So far I have had nothing but positive reactions (to my face). People are curious, they are asking questions and I am getting first hand experience of how naïve so many still are about Islam. Would I have been any different if I had never met my husband? No, I too would ask the same confused questions in their position. The first thing I get asked 9 times out of ten (amazingly it isn’t “WHY?!”) is: “So are you going to cover your face?”
I have only ever seen one person ever wear a niqab/burka in my town. I see half a dozen wearing hijab every time I go to the shopping centre, so why o why is it the “burka” that is seen to represent Islam here? A part of me is curious as to what it would be like wearing one, but then the thought of stripping myself from all outward identity makes me shudder. I have become friends with a couple of naqabis on the internet, where personality is known before clothes worn, I am making baby steps to becoming more open minded and tolerant to the garment.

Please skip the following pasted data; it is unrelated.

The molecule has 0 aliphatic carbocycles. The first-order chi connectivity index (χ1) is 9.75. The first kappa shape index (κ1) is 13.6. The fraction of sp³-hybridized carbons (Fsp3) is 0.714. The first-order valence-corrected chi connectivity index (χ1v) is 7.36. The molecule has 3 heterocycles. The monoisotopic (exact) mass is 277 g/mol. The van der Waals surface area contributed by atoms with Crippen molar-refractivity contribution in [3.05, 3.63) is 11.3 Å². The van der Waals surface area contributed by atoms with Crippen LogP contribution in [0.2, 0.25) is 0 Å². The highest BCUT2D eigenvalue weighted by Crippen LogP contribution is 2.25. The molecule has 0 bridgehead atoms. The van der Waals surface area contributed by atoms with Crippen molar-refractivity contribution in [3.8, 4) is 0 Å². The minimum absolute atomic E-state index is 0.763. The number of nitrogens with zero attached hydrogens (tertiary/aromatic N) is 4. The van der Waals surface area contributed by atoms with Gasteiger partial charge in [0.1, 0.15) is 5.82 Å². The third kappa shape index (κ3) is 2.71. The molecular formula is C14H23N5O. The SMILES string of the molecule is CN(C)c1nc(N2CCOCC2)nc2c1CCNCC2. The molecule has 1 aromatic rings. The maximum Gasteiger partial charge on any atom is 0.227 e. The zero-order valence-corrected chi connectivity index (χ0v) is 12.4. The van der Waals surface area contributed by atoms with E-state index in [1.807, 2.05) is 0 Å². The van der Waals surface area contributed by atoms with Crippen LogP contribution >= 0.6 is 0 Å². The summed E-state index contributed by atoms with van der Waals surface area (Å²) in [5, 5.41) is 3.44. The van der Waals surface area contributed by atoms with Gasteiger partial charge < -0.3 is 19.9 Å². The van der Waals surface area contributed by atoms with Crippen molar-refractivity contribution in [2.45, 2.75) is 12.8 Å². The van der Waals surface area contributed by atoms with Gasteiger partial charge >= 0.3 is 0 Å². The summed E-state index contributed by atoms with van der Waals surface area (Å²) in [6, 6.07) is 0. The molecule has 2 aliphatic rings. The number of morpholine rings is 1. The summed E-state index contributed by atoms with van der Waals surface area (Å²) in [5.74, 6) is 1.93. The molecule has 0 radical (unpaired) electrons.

This is more than just a fast- Islam has to be in my thoughts with all the actions that I do. I will have to ask myself “this the Islamic way?”. My studies have only just begun as tomorrow I open the Quran and read, and try to understand exactly what it is I am reading. I don’t have my personal Imam to go to, but I do have some Muslim friends who have earned my respect time and time again with their knowledge and perception. Hopefully they don’t mind me pestering them, and of course I will write down any questions I have here.

Will I miss pork? No.
Will I miss showing my hair? I doubt it.